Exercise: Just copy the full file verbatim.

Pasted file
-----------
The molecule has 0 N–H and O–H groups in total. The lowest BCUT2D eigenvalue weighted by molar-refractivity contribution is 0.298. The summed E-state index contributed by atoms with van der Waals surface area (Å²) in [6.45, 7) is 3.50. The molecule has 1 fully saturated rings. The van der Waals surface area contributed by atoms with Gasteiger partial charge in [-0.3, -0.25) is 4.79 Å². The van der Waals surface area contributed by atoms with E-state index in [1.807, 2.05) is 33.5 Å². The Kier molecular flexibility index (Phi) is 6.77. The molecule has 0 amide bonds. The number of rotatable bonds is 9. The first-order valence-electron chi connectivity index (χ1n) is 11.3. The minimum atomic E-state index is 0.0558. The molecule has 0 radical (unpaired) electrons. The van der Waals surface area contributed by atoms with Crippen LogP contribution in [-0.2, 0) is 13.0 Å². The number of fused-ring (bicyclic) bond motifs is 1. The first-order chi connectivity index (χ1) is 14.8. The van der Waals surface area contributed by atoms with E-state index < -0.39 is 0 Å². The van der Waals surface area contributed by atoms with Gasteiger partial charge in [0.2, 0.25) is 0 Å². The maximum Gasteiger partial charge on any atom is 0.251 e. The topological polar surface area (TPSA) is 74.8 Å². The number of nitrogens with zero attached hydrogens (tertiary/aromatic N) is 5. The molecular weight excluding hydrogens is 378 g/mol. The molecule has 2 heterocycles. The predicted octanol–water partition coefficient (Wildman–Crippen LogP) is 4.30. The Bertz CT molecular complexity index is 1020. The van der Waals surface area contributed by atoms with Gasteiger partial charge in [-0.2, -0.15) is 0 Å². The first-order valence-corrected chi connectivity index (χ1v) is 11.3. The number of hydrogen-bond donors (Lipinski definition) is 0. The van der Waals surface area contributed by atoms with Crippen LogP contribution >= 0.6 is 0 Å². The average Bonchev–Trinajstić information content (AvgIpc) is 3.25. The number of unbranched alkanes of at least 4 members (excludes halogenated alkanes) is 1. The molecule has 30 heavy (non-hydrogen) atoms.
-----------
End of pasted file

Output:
The molecule has 0 N–H and O–H groups in total. The lowest BCUT2D eigenvalue weighted by molar-refractivity contribution is 0.298. The summed E-state index contributed by atoms with van der Waals surface area (Å²) in [6.45, 7) is 3.50. The molecule has 1 fully saturated rings. The van der Waals surface area contributed by atoms with Gasteiger partial charge in [-0.3, -0.25) is 4.79 Å². The van der Waals surface area contributed by atoms with E-state index in [1.807, 2.05) is 33.5 Å². The Kier molecular flexibility index (Phi) is 6.77. The molecule has 0 amide bonds. The number of rotatable bonds is 9. The first-order valence-electron chi connectivity index (χ1n) is 11.3. The minimum atomic E-state index is 0.0558. The molecule has 0 radical (unpaired) electrons. The van der Waals surface area contributed by atoms with Crippen LogP contribution in [-0.2, 0) is 13.0 Å². The number of fused-ring (bicyclic) bond motifs is 1. The first-order chi connectivity index (χ1) is 14.8. The van der Waals surface area contributed by atoms with E-state index < -0.39 is 0 Å². The van der Waals surface area contributed by atoms with Gasteiger partial charge in [0.2, 0.25) is 0 Å². The maximum Gasteiger partial charge on any atom is 0.251 e. The topological polar surface area (TPSA) is 74.8 Å². The number of nitrogens with zero attached hydrogens (tertiary/aromatic N) is 5. The molecular weight excluding hydrogens is 378 g/mol. The molecule has 2 heterocycles. The predicted octanol–water partition coefficient (Wildman–Crippen LogP) is 4.30. The Bertz CT molecular complexity index is 1020. The van der Waals surface area contributed by atoms with Gasteiger partial charge in [-0.2, -0.15) is 0 Å². The first-order valence-corrected chi connectivity index (χ1v) is 11.3. The number of hydrogen-bond donors (Lipinski definition) is 0. The van der Waals surface area contributed by atoms with Crippen LogP contribution >= 0.6 is 0 Å². The average Bonchev–Trinajstić information content (AvgIpc) is 3.25. The number of unbranched alkanes of at least 4 members (excludes halogenated alkanes) is 1. The molecule has 30 heavy (non-hydrogen) atoms.